How to Create an Agile Organisation – Part 3: The five cultural enablers needed to be agile, and some simple steps to shift the dial

Technology and Digital


November 16, 2017

In our recent blog on Agile vs Agility, we discussed how ‘change is the new normal’, and indeed this has an impact on the mind-set and cultural norms within organisations. The mindset and cultural enablers are more subtle and yet more entrenched in companies than the processes and methodologies. As such, shifting a culture takes time and requires small steps to achieve a movement.

Following our Agile vs Agility blog, we mentioned three agile characteristics:

  1. Embrace the power of teams
  2. Rapid response
  3. Customer Value Focused

While these characteristics provide the basis of creating an agile environment, it is when the people, and consequently the culture shifts, that the agile characteristics take hold. There are many factors that shift the dial, none less so than people supporting and embracing the changes that are happening, and as a recent North Highland survey revealed, the it is the ‘cultural buy-in at all levels of the organisation’ that facilitates true transformation.

So what are the cultural enablers? The five key enablers are:

  1. Be decisive
    1. As insight and data drive decisions in agile cultures, choices need to be made quickly and conclusively, so give the decision to the person with most information, not the most senior person in the room. You will need to research and analyse the information and then ruthlessly make decisions based on the real-time data-driven insight. Let your team make the calls when they are the ones with the most knowledge of the subject
    2. As team members and team leaders, you play a significant role in helping the success of your team – be supportive of your team to make confident judgements in the moment and stand by their decisions if they are sound, to facilitate trust
  2. Think big, start small
    1. In line with the agile characteristic; ‘be customer value focused’, be ambitious with your plans, thoughts and ideas, yet be pragmatic with what you can start with that will be simple, easy, and effective at delivering great results. Focus on the work and ideas that can result in the greatest benefits in the shortest time
    2. While starting to execute ideas is to be applauded, sticking with the plan such that you finish the work drives the greatest gains. You’ll deliver your big ideas through incremental steps, so stick with doing the small steps, and your persistence will lead you to success
  3. Move on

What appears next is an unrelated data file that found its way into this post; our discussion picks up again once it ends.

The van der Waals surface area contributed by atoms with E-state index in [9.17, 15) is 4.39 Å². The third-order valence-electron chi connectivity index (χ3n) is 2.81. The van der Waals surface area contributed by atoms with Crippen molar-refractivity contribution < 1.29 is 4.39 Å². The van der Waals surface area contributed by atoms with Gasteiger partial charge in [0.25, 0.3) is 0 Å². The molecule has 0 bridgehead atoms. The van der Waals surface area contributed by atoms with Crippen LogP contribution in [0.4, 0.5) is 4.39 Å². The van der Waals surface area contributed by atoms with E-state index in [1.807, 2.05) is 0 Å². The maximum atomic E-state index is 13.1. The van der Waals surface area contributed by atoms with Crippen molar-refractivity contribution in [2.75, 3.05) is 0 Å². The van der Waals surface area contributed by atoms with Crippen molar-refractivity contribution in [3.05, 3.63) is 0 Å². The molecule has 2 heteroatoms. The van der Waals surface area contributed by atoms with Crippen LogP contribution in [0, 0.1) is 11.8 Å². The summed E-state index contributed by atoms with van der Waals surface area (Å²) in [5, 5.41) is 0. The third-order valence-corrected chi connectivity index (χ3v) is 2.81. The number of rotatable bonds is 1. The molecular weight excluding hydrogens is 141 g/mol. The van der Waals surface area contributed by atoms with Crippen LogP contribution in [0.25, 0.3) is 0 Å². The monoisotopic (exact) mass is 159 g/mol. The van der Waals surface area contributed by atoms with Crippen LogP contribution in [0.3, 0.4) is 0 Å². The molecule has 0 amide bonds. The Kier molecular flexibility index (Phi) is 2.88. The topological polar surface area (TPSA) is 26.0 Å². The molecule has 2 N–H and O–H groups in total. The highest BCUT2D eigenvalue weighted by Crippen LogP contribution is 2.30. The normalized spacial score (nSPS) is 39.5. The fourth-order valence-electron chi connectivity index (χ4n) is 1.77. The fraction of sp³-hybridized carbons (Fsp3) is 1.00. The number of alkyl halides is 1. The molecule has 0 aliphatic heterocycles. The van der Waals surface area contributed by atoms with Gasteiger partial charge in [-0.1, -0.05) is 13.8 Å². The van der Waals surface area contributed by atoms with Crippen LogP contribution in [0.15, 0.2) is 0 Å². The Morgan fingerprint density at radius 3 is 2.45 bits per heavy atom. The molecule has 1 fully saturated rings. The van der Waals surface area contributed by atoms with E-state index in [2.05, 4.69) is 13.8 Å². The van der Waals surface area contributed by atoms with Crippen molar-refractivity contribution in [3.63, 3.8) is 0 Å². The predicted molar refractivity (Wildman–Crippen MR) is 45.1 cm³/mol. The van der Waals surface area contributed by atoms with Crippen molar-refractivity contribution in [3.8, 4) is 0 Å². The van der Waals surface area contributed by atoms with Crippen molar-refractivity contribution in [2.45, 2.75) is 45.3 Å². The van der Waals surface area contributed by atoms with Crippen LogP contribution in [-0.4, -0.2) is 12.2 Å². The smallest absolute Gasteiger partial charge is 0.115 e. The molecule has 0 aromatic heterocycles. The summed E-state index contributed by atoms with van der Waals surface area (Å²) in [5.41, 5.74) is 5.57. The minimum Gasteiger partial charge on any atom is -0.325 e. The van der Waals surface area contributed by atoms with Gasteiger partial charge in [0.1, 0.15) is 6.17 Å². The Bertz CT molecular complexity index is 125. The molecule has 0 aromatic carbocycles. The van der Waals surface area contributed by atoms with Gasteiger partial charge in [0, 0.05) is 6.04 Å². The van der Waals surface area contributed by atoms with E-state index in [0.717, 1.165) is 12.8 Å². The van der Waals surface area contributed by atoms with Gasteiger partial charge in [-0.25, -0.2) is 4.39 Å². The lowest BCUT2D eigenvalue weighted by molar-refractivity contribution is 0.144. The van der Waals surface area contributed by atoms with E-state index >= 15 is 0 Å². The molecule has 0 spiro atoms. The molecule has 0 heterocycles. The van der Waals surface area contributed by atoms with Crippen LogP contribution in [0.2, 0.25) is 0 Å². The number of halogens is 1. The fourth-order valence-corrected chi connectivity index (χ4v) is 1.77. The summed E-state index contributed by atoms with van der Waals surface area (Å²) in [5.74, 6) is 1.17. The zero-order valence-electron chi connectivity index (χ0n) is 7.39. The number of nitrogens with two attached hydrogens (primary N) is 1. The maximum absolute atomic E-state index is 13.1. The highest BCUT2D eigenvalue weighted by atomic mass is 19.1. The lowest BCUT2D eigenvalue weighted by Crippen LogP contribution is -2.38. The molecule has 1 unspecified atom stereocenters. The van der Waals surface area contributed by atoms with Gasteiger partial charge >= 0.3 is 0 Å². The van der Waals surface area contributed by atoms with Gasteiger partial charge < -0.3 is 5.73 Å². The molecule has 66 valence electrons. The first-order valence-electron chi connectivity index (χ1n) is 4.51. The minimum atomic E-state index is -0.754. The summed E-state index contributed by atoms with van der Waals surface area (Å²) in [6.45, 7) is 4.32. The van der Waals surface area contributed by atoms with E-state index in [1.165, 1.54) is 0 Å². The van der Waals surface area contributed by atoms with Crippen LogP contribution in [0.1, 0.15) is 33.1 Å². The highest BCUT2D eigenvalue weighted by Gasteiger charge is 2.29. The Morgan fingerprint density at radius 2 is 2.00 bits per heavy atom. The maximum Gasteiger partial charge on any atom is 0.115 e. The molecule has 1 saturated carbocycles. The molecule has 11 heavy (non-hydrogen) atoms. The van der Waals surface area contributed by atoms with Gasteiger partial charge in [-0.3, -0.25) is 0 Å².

1. Many of your ideas won’t materialise. Don’t worry about it; thank yourself for having so many ideas, and appreciate that those that didn’t make it allowed you to get to those that did
    2. Tell stories of failure as well as success. People listen to stories and connect their own experience to narration. People are more likely to take risks, and therefore embrace being agile, if they can share their experiences openly, and learn from their failures as well as celebrate achievements
  4. Trust your team
    1. Set a shared team goal that everyone contributes towards and is updated often. Help everyone understand their role in achieving it and trust them to do it in their own way
    2. Celebrate often. Agility often means tough decisions, working at pace and learning from failure. If your team know they are trusted to make the decisions, they will be adopt an agile attitude much more quickly, and become more loyal and effective team members
  5. Trust yourself
    1. Your contribution matters. Value it
    2. Believe in your voice at the table. Regardless of your role in your team, have the courage to be responsible for your actions. Role model behaviour every day and believe that by making a series of incremental changes you will turn the dial in becoming more agile

Being agile is complicated, yet achievable. The five cultural enablers are a start to transition and iterate changes. Start by listening to your team. Ask them what matters to them, what they want to do to change the most and how they’d like to work. Have them explain the examples of what success looks like, and have them introduce something new. Focus on trust, making quick decisions and find a balance between encouraging ambition and making small humble steps to achieve the outcome.

Click here to read part one of this series and here to read part two.